I wanted a new life, but I wasn’t sure how to go about creating it. But through the darkest night of my life, with the help of family and friends, we slowly started to create a new vision.

Curses Become Blessings

We got one long summer together to learn how to live the life I wanted us to always live.

I took the babies to every museum we have in town. We moved to an area laced with great parks and paths and pools and creeks and open spaces.

We created a scooter gang. My posse and I packed lunches and hit the sidewalks and trails. We came home sunburnt for the boys’ afternoon naps. Then we ate supper then rode into the sunset and came back after dark.

Dad was often the hero, finding things we lost in the journey like my five year-old’s lost Barbie shoe — somewhere in the nighttime mile behind us. Twice Dad was the hero. I’ll never forget my daughter exclaiming over and over that first time: “Dada, you get five congratulations!”

It felt like we were finally doing something. The scooter wheels were churning.

Then winter came. We went indoors and with the help of my mother and father, we found new tools for the kids to stay inspired and educated and growing.

I was hungry for more outings with them. I wanted them to continue to have exciting days with me.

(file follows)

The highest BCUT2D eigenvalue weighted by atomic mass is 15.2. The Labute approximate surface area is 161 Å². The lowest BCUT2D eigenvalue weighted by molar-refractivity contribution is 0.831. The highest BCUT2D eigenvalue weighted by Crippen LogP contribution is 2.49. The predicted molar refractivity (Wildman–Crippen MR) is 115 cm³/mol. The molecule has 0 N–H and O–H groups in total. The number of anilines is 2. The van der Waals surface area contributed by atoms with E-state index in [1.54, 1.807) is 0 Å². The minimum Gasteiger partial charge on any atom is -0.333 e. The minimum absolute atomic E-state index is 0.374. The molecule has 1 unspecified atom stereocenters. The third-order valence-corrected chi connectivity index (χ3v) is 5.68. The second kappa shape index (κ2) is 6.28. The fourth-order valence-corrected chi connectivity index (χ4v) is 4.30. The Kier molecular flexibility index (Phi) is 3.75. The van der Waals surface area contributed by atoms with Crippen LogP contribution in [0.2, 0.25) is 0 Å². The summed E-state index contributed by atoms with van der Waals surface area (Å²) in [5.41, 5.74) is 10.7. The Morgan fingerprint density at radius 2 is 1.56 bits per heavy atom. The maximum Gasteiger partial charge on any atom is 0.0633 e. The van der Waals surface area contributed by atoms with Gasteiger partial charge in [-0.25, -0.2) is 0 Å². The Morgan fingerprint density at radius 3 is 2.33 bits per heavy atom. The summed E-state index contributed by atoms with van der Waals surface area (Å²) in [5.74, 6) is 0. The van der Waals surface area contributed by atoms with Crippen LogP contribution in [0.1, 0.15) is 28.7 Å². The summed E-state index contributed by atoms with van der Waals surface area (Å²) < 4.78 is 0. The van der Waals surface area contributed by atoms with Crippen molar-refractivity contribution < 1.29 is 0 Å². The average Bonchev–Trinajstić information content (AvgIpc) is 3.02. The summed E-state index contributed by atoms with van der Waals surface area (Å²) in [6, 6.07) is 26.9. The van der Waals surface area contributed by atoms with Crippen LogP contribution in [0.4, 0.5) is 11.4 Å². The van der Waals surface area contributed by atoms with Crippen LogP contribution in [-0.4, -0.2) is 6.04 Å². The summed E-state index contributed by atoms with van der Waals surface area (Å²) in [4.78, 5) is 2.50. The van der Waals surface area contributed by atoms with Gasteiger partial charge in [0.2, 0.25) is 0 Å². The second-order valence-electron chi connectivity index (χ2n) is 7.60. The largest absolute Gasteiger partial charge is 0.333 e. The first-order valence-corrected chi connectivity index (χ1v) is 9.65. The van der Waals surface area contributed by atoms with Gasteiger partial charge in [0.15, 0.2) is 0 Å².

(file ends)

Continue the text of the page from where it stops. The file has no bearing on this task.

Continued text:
Then, Covid-19.

All of sudden, the Spring we were all looking forward to wasn’t going to happen. We couldn’t go back to the playgrounds. We couldn’t go back to the museums.

I had to come up with something else.

But, I didn’t have to force it is what I would come to discover.

In the natural flow of our life, a mindset started emerging: let’s go. Let’s go on adventures. We still can.

Covid forced me to become more creative.

In another curse came a blessing: this was the precise mountain that I needed to climb.

Instead of relying on the basics like playgrounds and pools and public places, we leaned on the natural world. We started finding places to go where nobody was. Turns out, there’s a lot of places where nobody is, where kids can still get what they need.

With no school for the kids to go to, I started putting lesson plans together on what was around us: the robin and its nest outside the window, the lilacs at the mansion that we picnicked at. Snails. Toads. The raptors we delighted in locating, soaring overhead.